The newly formed Newtown League of Senior Voters is scheduled to meet with town officials at 7 pm on October 15th at the high school in order to bring greater awareness and discussion related to the property valuations and sharp increase in real estate taxes imposed on the senior condo owners. These 400 families will ask the town to provide an equitable tax reduction as do other neighboring towns like Redding, Easton, Trumbull etc.
My fellow taxpayers, does it seem a ridiculous question to ask why taxes cannot go down? Must taxes forever take more of what you work so hard for?
In the recent 12 months, we have experienced increasing local, state and federal taxes… with absolutely no increase in services. We have fewer students in our schools, but taxes go up? Does it seem that taxes must somehow defy the laws of supply and demand? With less demand, the price should go down… shouldn't it?
Newtown Assessor Chris Kelsey has calculated the latest town grand list figures as of October 1, 2012, which indicate local property assessments are down 23.22 percent. As a result, many Newtown property owners will see a slight drop in their residential taxes this year.
Some would say Governor Dannel P. Malloy was a man of courage for vowing not to raise taxes going into FY2014, where a $1.2 billion revenue shortfall awaits him. And it seems he is undertaking this daunting mission armed only with a fertile imagination and some well-honed semantics.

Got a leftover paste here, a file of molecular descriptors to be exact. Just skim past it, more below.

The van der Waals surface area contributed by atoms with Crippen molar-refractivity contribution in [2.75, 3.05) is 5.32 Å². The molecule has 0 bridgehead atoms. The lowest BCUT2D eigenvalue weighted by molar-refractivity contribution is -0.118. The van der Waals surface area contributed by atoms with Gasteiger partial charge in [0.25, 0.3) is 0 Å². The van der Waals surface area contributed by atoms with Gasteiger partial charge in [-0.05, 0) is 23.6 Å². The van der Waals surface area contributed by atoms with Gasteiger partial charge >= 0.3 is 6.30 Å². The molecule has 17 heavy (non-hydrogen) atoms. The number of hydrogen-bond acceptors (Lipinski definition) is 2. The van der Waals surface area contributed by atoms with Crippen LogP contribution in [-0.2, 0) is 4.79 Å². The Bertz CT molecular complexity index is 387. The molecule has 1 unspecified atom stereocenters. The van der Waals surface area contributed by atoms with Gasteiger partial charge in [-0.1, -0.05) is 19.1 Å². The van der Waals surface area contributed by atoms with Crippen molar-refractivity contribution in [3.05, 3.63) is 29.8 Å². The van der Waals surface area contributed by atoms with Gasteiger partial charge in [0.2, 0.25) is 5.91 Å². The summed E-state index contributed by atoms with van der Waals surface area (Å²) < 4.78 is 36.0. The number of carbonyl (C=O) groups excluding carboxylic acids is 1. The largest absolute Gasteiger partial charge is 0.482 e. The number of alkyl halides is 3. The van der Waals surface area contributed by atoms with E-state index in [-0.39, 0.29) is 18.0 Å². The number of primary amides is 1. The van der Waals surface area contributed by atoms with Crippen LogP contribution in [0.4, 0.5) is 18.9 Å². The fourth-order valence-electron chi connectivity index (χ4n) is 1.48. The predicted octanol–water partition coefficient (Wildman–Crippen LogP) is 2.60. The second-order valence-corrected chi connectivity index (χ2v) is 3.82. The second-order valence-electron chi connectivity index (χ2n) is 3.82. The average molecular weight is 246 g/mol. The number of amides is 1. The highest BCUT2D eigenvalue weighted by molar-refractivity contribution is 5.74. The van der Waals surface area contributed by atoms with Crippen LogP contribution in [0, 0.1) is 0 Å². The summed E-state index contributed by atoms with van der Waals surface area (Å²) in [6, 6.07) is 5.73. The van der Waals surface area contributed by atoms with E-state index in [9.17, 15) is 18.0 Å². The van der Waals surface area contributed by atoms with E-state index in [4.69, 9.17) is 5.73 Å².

The local Economic Development Commission is retooling the language and is seeking changes to Newtown’s Business Incentive benefits to accommodate more of the types of new enterprises the town expects to see developing in the coming years. First Selectman Pat Llodra has mentioned the EDC’s desire to improve and enhance the program during several meetings in recent weeks.
As Newtown struggled through its 2011 budget process, Board of Finance Vice Chair Joe Kearney was also watching closely as Governor Dannel P. Malloy rolled out a retroactive personal income tax increase in an effort to close an anticipated shortfall in state revenue projections.
At the time, Newtown’s Senator and State Minority Leader John McKinney decried the measure, calling it a massive new financial burden on the state’s middle class coming at a time when taxpayers could least afford it.
Finance Board Vice Chairman Joe Kearney believes that most applicants under Newtown’s Senior and Disabled Tax Credit program will only request the nominal benefit if they qualify. But he is hoping the town will soon require applicants to sign an affidavit promising they are not holding assets that would otherwise be hidden from officials verifying income from candidates’ tax returns.